Graduate Record Exam (GRE)

The Graduate Record Exam (GRE) is one of the most sought after tests amongst business school graduates in the United States and many other countries around the world. The aim of the exam is to test the skills of candidates across key factors such as verbal and quantitative reasoning, critical thinking and analytical writing. The test is generic in nature and is not restricted to specific academic faculties. Aspirants have to take the test through qualified test centers, specially designated for this purpose.


Verbal Reasoning

The Verbal Reasoning section measures your ability to:

·         analyze and draw conclusions from discourse; reason from incomplete data; identify author’s assumptions and/or perspective; understand multiple levels of meaning, such as literal, figurative and author’s intent

·         select important points; distinguish major from minor or relevant points; summarize text; understand the structure of a text

·         understand the meanings of words, sentences and entire texts; understand relationships among words and among concepts

Featuring new types of questions, the Verbal Reasoning section measures your ability to understand what you read and how you apply your reasoning skills.


Quantitative Reasoning

The Quantitative Reasoning section measures your ability to:

·         understand quantitative information

·         interpret and analyze quantitative information

·         solve problems using mathematical models

·         apply basic mathematical skills and elementary mathematical concepts of arithmetic, algebra, geometry, probability and statistics

With increased emphasis on data interpretation and real-life scenarios, this section has new types of questions that require you to show your quantitative reasoning ability. To reduce the emphasis on computation, the computer-based test includes an on-screen calculator. And, if you are taking the paper-based test, a calculator will be provided at the test center.


Analytical Writing

The Analytical Writing section measures your ability to:

·         articulate complex ideas clearly and effectively

·         support ideas with relevant reasons and examples

·         examine claims and accompanying evidence

·         sustain a well-focused, coherent discussion

·         control the elements of standard written English

The Analytical Writing section requires you to provide focused responses based on the tasks presented, so you can accurately demonstrate your skill in directly responding to a task.


Modified Versions of Verbal Reasoning and Quantitative Reasoning Questions

The test you take may include questions that are modified versions of published questions or of questions you have already seen on the test. Some modifications are substantial; others are less apparent.

Even if a question appears to be similar to a question you have already seen, it may in fact be different and have a different answer. Pay careful attention to the wording of each question.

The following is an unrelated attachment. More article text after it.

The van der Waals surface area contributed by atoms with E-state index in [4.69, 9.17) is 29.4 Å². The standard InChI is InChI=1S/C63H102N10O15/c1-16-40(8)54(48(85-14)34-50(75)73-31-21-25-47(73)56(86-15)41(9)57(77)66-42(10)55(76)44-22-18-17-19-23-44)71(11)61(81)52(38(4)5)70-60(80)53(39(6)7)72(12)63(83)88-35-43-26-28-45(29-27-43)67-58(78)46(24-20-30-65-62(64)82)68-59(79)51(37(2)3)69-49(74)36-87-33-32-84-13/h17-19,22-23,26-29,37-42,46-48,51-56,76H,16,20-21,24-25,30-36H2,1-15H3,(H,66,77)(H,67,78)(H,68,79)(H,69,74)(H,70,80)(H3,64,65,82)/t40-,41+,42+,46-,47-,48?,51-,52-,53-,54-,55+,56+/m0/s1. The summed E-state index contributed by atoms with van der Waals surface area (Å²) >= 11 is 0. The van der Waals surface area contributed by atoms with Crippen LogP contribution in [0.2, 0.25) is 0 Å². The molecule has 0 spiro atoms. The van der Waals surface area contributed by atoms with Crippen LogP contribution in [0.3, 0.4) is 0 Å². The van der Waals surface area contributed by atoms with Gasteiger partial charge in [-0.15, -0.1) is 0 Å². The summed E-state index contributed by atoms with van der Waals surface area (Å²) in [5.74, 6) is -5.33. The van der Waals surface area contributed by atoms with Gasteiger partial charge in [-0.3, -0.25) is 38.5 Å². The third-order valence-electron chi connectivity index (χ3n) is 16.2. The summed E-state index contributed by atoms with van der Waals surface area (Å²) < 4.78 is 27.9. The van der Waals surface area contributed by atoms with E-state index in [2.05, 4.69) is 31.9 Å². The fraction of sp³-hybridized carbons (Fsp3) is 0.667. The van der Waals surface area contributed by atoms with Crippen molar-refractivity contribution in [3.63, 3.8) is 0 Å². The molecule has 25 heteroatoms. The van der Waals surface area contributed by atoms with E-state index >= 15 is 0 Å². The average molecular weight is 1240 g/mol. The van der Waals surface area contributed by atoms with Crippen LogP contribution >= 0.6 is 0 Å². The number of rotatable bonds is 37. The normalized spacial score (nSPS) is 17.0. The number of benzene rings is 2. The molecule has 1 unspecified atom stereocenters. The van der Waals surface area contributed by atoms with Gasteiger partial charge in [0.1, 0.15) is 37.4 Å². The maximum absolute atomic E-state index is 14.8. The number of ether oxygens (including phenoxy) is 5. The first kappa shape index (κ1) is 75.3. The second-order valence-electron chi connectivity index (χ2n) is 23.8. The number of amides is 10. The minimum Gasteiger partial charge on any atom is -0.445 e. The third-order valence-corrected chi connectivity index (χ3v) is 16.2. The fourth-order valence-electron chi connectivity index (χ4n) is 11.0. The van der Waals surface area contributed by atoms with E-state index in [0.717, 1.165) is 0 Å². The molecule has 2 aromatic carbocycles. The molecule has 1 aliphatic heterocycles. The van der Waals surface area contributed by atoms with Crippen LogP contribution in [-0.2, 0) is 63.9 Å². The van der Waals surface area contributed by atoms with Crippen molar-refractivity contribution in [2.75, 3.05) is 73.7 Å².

Computer-based GRE® General Test Content and Structure

The overall testing time for the computer-based GRE® revised General Test is about three hours and 45 minutes. There are six sections with a 10-minute break following the third section.


Structure of the Computer-based Test


Number of Questions

Allotted Time

Analytical Writing
(One section with two separately timed tasks)

One “Analyze an Issue” task and one “Analyze an Argument” task

30 minutes per task

Verbal Reasoning
(Two sections)

20 questions per section

30 minutes per section

Quantitative Reasoning
(Two sections)

20 questions per section

35 minutes per section








¹An unidentified un-scored section that does not count toward your score may be included and may appear in any order after the Analytical Writing section. Questions in the un-scored section are being tried out either for possible use in future tests or to ensure that scores on new editions of the test are comparable to scores from earlier editions.

²An identified research section that is not scored may be included in place of the un-scored section. The research section will always appear at the end of the test. Questions in this section are included for ETS research purposes and will not count toward your score.

The Analytical Writing section will always be first. The Verbal Reasoning, Quantitative Reasoning and unidentified/un-scored sections may appear in any order; therefore, you should treat each section as if it counts toward your score.


Test Design Features

The GRE revised General Test design features advanced technology that allows you to freely move forward and backward throughout an entire section. Specific features include:

·         Preview and review capabilities within a section

·         A “mark and review” feature to tag questions, so you can skip them and return later if you have time remaining in the section

·         The ability to change/edit answers within a section

·         An on-screen calculator for the Quantitative Reasoning section

·         New answer formats, including tasks such as numeric entry and highlighting a sentence in a passage to answer a question

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